10 Hidden Gems in Europe to Visit in 2023
Europe is a continent filled with history, culture, and natural beauty, attracting millions of visitors each year. While the famous landmarks and cities are undoubtedly impressive, there are also many hidden gems worth discovering. In this blog post, we've listed 10 of these beautiful hidden gems to visit in Europe that you may not have heard of before. From small towns with a rich history to natural wonders that will take your breath away, these spots will surely surprise and delight you.
This guest blog post was written by Joop & Mika from KIPAMOJO WORLD
1. Toledo, Spain
The medieval city of Toledo, located in central Spain, just south of Madrid, is perched on a hill overlooking the Tagus River. The city dates back to the Roman Empire. Its historic center has been a UNESCO World Heritage site since 1986. and is home to many well-preserved buildings. When wandering through the narrow streets of Toledo, you'll be greeted with history everywhere.
One of the city's most impressive landmarks is the Alcázar of Toledo, a massive fortress that sits atop the highest point in the city. In the 3rd century, the fort was used as a Roman Palace, and over the centuries, it has played essential roles in different wars. It currently houses the Museum of the Army. Another must-see attraction is the Toledo Cathedral, a magnificent Gothic structure that dates back to the 13th century. It is home to many works of art and relics, including paintings by El Greco, the famous artist who lived and worked in Toledo at the end of the 16th century. Something you can't miss in Toledo is trying the city's famous marzipan. Toledo's marzipan originated in 1212 when nuns created the sweet treat out of necessity due to the scarcity of wheat to make bread. The nuns crafted a pasta-like mixture with abundant sugar and almonds to make the first marzipans. There are many places throughout the city where you can get your hands on marzipan. It's not only a delicious treat but also a perfect souvenir to bring back home to friends and family.
2. Giethoorn, the Netherlands
Giethoorn, a small village in the Netherlands, is often called "Little Venice" due to its network of canals and waterways that wind their way through the village. There are no roads in Giethoorn, but plenty of waterways to make up for that. As a result, most of the activities revolve around water. One of the best ways to experience Giethoorn's charm is by renting a boat and taking the picturesque scenery from the water. Alternatively, you can also do a guided boat tour. The village itself is filled with souvenir shops and restaurants. After exploring Giethoorn from the water, walking around the village is recommended too. Did you know that there are 176(!) bridges in Giethoorn? You will definitely cross some of them.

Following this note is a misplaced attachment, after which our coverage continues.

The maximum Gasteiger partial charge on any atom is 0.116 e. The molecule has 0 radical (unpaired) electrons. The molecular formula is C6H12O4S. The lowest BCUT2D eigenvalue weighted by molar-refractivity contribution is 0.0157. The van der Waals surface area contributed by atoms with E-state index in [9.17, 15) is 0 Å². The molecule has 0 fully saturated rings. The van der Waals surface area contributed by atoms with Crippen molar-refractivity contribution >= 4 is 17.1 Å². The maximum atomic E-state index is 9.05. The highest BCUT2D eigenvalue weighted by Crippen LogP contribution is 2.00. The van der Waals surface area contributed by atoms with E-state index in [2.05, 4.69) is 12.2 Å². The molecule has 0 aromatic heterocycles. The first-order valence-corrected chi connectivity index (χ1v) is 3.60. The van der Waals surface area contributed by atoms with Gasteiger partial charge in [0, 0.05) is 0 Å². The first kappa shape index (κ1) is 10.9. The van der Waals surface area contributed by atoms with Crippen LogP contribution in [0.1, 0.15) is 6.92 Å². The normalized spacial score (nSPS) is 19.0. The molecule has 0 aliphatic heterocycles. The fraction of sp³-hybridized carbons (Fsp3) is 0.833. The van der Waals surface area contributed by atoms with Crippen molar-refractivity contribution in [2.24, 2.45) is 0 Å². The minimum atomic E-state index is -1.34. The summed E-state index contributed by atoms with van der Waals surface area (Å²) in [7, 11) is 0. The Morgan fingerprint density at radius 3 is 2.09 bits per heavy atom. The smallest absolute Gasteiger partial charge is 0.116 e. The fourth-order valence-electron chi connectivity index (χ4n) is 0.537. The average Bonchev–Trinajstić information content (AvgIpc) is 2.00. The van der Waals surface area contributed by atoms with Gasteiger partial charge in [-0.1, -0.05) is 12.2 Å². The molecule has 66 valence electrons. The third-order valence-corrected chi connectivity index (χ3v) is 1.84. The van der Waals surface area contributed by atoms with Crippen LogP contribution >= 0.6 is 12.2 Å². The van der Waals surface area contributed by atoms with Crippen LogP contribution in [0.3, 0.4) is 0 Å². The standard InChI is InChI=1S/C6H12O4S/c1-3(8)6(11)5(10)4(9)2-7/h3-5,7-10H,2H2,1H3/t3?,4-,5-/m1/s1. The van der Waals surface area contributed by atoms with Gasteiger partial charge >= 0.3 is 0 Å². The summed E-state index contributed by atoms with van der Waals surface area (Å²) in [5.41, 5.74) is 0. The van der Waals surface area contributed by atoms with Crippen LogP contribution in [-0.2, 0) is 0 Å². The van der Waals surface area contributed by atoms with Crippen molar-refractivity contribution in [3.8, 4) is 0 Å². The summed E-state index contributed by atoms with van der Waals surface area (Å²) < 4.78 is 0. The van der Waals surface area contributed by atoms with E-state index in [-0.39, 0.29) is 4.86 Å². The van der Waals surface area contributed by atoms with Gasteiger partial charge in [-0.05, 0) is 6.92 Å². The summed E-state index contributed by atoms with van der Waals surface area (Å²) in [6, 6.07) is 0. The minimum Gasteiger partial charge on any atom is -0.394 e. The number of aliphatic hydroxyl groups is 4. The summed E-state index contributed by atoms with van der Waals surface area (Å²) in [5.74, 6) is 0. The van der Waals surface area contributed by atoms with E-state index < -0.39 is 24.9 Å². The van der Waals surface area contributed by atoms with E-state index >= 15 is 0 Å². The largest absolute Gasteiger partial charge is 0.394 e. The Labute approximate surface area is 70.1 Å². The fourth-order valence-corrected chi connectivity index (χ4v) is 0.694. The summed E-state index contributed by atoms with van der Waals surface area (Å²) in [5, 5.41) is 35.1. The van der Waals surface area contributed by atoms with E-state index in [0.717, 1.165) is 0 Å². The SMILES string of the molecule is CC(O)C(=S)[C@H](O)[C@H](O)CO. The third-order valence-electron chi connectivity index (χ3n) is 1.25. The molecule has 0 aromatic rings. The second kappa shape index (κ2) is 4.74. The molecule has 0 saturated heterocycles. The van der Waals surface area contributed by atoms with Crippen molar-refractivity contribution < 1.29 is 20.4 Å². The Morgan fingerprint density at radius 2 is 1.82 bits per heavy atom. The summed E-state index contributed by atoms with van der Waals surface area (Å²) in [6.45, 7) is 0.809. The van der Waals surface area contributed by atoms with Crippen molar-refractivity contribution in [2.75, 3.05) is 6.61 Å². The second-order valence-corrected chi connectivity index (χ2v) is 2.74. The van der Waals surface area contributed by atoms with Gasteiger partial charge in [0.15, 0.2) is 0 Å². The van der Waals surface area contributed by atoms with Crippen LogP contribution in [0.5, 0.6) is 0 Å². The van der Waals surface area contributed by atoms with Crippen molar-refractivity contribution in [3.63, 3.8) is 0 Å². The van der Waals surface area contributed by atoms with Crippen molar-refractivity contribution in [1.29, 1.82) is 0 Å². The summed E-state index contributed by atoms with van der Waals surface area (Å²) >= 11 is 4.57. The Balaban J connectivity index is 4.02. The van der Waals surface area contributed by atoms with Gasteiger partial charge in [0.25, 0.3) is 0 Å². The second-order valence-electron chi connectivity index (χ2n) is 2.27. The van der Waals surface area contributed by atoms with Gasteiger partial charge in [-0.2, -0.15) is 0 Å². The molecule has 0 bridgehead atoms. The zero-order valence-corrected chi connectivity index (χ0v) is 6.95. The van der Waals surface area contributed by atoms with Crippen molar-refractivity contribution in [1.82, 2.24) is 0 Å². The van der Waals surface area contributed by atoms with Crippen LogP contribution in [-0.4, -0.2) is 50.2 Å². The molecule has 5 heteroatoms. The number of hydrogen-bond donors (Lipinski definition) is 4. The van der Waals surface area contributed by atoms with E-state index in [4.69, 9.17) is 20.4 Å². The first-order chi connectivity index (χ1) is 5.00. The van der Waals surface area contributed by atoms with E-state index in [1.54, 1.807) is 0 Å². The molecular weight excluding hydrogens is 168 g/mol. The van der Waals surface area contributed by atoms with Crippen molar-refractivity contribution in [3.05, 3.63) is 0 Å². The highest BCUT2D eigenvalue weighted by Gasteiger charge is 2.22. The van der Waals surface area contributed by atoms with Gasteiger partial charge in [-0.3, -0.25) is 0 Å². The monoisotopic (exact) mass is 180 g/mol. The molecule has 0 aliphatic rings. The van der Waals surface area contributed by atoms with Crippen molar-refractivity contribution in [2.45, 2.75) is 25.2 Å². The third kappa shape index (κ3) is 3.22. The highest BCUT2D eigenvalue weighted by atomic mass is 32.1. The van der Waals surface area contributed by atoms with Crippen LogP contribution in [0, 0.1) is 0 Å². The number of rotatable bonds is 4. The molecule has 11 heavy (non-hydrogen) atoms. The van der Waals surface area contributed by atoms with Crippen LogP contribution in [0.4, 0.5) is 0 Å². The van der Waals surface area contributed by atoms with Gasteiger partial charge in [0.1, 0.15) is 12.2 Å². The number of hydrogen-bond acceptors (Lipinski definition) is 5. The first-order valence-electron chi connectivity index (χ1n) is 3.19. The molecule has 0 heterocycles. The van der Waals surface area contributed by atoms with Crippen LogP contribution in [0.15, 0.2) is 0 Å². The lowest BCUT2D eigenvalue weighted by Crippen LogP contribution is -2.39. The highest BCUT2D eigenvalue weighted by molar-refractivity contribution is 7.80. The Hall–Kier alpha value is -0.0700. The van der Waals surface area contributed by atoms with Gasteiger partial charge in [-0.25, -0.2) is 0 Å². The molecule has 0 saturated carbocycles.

Summer is the best season to visit Giethoorn, and there are several reasons for this. Firstly, it's your best chance of pleasant weather. As most activities in Giethoorn revolve around water, it's nicer to be on a boat when it's not raining. However, be aware that summer in the Netherlands can still be very unpredictable. Secondly, the gardens in Giethoorn are filled with hydrangeas, and these flowers are in full bloom from June until September. Witnessing the colorful blooms is an experience not to be missed. However, it's worth noting that summer is also the busiest season in Giethoorn. Despite the crowds, visiting in summer offers the best chance to soak in the fairytale vibes of the village.
3. Begur & Cala Sa Tuna, Spain
Begur and Cala Sa Tuna are two beautiful hidden gems located on the Costa Brava in Spain. The village of Begur dates back to the 11th century, and its narrow streets and alleys are lined with historical buildings. However, the highlight of Begur is the Begur Castle Ruin. It’s located at the highest point in Begur and offers fantastic views of the village, the surrounding countryside, and the sea.
Cala Sa Tuna is a tiny coastal village located just a few kilometers from Begur. The small pebbled beach is surrounded by charming colorful houses. On a hot summer’s day, the crystal-clear water is very inviting to take a dip in. It’s a lovely village to walk around or spend a few hours at the beach.
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4. Veules-les-Roses, France
Veules-les-Roses is a charming coastal village located in the Normandy region of France and is considered one of the most beautiful villages in France. The origins of Veules-les-Roses can be traced back to the 4th century. It has served as a bustling fishing village and trading hub throughout the centuries. The village is situated on the banks of the Veules river, which is only a little over a kilometer long and the shortest river in France. You can walk all the way along the river from the source until the sea while admiring the historic water mills and charming houses along the way. After this leisurely walk along the river, you can relax at the pebbled beach. If you’re into some more activity, you can also hike the surrounding white-stoned cliffs that the Alabaster Coast is famous for and admire the stunning views along the way.
5. Lake Bohinj, Slovenia